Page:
If you wish to discuss this in more detail please contact the Independent Living Team at firstname.lastname@example.org or 01926413908.
Any equipment you have been provided with from the Warwickshire Community Equipment Service (from NHS or social care services) will need to be returned. For further information please contact Warwickshire Integrated Community Equipment Service: 0333 321 8986.
To arrange equipment to be in place at your new residence, you will need to contact the new authority to request their support to provide this. The second authority may request your permission to contact the first authority for a recent occupational therapy assessment, or a list of your prescribed equipment, or they may wish to reassess you themselves with regard to this equipment.
The local authority you are moving to will carry out an assessment of your needs for care and support.
Keep copies of your most recent assessments, support plans and other documents that might need to be shared with professionals in your new area.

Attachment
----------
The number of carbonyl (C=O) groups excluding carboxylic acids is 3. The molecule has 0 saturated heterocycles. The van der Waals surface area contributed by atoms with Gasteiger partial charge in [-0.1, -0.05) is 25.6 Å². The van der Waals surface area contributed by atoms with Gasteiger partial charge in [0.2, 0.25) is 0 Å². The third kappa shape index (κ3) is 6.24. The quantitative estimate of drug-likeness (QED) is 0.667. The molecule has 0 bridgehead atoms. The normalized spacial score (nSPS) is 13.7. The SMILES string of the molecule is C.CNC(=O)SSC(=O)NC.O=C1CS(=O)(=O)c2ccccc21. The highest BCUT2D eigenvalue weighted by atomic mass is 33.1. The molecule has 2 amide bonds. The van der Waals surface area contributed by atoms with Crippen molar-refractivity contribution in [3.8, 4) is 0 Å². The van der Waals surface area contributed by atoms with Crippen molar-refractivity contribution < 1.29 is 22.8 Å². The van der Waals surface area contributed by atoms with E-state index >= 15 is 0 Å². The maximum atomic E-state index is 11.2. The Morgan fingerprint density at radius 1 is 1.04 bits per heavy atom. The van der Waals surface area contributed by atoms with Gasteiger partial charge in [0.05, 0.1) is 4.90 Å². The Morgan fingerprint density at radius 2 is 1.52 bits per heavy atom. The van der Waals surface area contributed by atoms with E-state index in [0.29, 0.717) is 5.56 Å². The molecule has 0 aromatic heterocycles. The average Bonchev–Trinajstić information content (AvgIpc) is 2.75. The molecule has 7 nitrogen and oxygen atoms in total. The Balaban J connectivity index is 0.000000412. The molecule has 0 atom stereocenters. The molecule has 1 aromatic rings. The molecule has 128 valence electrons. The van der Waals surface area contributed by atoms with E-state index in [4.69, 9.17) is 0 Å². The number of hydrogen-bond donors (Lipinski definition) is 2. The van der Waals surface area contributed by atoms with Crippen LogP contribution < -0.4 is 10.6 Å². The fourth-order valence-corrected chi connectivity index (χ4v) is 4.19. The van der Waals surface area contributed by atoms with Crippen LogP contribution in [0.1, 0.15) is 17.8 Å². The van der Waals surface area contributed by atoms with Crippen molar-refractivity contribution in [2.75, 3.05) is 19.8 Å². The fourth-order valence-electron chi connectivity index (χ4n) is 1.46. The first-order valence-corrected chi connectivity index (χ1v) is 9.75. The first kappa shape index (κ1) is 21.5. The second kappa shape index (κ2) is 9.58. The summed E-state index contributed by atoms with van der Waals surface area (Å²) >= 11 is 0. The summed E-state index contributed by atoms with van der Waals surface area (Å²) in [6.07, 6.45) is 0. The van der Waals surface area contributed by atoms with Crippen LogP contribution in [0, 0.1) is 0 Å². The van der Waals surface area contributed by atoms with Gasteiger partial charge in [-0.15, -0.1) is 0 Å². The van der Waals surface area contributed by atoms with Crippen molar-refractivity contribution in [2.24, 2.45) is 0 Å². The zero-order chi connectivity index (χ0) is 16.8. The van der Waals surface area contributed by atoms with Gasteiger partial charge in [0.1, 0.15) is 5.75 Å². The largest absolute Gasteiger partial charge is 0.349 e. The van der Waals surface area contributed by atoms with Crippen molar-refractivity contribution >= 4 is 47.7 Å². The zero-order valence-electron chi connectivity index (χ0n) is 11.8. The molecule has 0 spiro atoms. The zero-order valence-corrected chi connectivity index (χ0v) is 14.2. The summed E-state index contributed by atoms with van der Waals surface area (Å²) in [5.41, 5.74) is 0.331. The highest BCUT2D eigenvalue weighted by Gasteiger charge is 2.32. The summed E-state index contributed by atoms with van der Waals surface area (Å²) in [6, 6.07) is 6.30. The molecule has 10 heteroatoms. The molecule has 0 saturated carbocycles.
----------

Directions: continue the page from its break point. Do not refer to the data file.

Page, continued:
If the new authority has not completed the assessment when you move then they must put in place arrangements that meet the needs for care and support as identified by the first authority. These arrangements must be in place on the day of the move and continue until the second authority has carried out its own assessment and put in place a care and support plan which has been developed with the person. To help inform your assessment, make a list of all the support you currently receive, paid and unpaid, which you can share with your new local authority.
Think about whether you will need more, less or different kinds of support when you move, perhaps because you will be moving away from family members.
If relevant, remember to ask about support for carers and ask for a carers’ assessment.
Keep a list of useful contacts – make sure you know who to contact if there are any last minute issues concerning your care and support.
Consider moving early in the week, and try to avoid a Friday as it is more difficult to contact health and social care professionals, trades or care agencies over a weekend.